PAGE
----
Join Seán Duggan for an in-depth discussion in this video Shooting a slow-motion video, part of iPhone and iPad Photography with iOS 8.
- As mentioned earlier, the default video framerate on iOS devices is 30 frames per second. With iOS 8, you have the ability to shoot slow motion at 60 frames per second, and 120 frames per second. If you have the iPhone 6 or 6 Plus, you can also shoot in super slow motion at 240 frame per second. The resolution for 30 and 60 frames per second video is 1080P, and the resolution for 120 and 240 frames per second video is 720p.
Shooting in slow motion can really add a different dimension to your footage, and it's perfect for certain subjects. The super slow-mo of 240 frames per second can be very memorizing and hypnotic. There's something about seeing motion rendered this way that's incredibly fascinating. In the camera app, swipe on the screen until the camera mode changes to slow-mo. The default frame rate for slow-mo video in iOS 8 is 120 frames per second. And remember that you can also change the default video frame rate to 60 frames per second if 120 FPS is too slow.
In the slow-mo mode, tap on 120 FPS, and it will switch to the higher frame rate if that's available to you, of 240 frames per second. Start recording by tapping the red shutter button. Although stabilizing the camera can be an issue for video shot at normal speed, the beauty of slow motion is that the footage is so slow that it disguises any slight motion that might be caused by hand-holding the camera. This footage of a herd of Icelandic horses crossing the river was all shot hand-held.
Slow-mo videos are placed in their own slow-mo album to make them easy to find. They're also in the regular videos album. When you're viewing the slow-mo video, you can see the regular speed sections at the beginning and at the end of the video. Once the slow-mo kicks in, the marks become farther apart. You can adjust when the slow-mo starts by dragging on this section of the frame rate bar. When played on the iPhone, the slow-mo plays as it should, but in other media players on your computer, this may not be the case.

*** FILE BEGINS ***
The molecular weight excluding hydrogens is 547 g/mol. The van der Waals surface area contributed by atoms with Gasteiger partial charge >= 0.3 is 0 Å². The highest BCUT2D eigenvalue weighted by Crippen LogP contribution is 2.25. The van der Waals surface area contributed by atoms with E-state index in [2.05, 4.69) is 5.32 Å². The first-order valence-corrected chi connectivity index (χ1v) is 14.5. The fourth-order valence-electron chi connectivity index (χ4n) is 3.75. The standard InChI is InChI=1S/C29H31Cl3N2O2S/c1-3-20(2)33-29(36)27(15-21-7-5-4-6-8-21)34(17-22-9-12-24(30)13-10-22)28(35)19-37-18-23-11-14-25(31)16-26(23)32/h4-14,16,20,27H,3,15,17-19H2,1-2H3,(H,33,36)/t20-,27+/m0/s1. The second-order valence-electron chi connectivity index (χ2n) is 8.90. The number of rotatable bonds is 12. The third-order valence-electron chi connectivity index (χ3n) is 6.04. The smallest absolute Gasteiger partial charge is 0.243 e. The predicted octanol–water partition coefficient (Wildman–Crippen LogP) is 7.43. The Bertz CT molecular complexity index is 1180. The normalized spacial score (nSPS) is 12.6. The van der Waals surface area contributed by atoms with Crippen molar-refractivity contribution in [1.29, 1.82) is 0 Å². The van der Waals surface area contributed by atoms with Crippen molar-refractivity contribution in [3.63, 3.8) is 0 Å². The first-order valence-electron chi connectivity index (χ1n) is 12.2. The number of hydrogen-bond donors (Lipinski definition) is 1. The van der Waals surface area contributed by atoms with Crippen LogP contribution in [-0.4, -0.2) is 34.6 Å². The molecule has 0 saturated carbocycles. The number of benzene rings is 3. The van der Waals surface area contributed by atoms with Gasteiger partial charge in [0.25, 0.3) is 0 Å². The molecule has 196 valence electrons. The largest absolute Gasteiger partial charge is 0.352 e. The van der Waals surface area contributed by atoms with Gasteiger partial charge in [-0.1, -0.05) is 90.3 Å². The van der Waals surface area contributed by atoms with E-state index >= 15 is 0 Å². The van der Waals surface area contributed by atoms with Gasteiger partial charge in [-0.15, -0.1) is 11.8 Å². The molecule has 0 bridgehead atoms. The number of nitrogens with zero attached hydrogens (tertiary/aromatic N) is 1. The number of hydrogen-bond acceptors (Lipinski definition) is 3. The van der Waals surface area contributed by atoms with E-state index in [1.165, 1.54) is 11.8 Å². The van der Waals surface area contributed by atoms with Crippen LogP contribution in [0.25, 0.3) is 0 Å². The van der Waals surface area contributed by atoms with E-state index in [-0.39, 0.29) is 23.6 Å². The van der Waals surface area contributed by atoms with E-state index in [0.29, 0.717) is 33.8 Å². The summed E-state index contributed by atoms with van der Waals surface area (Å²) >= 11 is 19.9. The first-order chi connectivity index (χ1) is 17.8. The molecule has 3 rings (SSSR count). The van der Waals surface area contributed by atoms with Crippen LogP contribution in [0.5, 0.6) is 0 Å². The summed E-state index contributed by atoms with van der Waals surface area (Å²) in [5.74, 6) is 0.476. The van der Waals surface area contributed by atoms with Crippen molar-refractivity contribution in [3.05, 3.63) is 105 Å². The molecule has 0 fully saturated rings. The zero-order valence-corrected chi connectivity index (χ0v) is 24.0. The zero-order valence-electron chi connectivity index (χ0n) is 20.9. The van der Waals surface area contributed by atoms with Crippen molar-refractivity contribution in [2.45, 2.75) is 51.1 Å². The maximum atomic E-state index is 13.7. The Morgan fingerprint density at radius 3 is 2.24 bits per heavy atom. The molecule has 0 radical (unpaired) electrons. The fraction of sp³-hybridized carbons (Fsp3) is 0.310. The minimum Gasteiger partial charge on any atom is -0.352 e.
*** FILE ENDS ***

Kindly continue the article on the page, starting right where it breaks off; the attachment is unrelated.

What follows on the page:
Older versions of QuickTime player, for instance, will play it at the speed it was recorded at, which will look just like normal speed. Newer versions of QuickTime player include a button for playing at either normal speed, or in slow-mo. If you have access to a video editor where you can change the frame-rate, such as iMovie, Photoshop or Premier, you can set the play back speed to 30 frames per second, and then the video will play in slow motion. You can share the slow motion videos directly from the phone to common service such as You-Tube, Facebook and Vimeo, and via this export process the proper slow motion frame rate should translate to the versions that are uploaded to these services.
The ability to shoot high quality slow motion video on your iPhone opens a door of a whole new way of creatively engaging with the world around you. Although herds of beautiful Icelandic horses certainly look spectacular in slow-mo, even ordinary things like the family dog running in the back yard can be equally as fascinating.
- Adjusting exposure and focus in the Camera app
- Using the self-timer and burst modes
- Shooting slow-motion and time-lapse videos
- Flagging favorites
- Creating photo albums
- Adjusting images with the enhanced editing controls in iOS 8
- Trimming video
- Sharing from Photos
- Sharing with iCloud
- Syncing photos with iTunes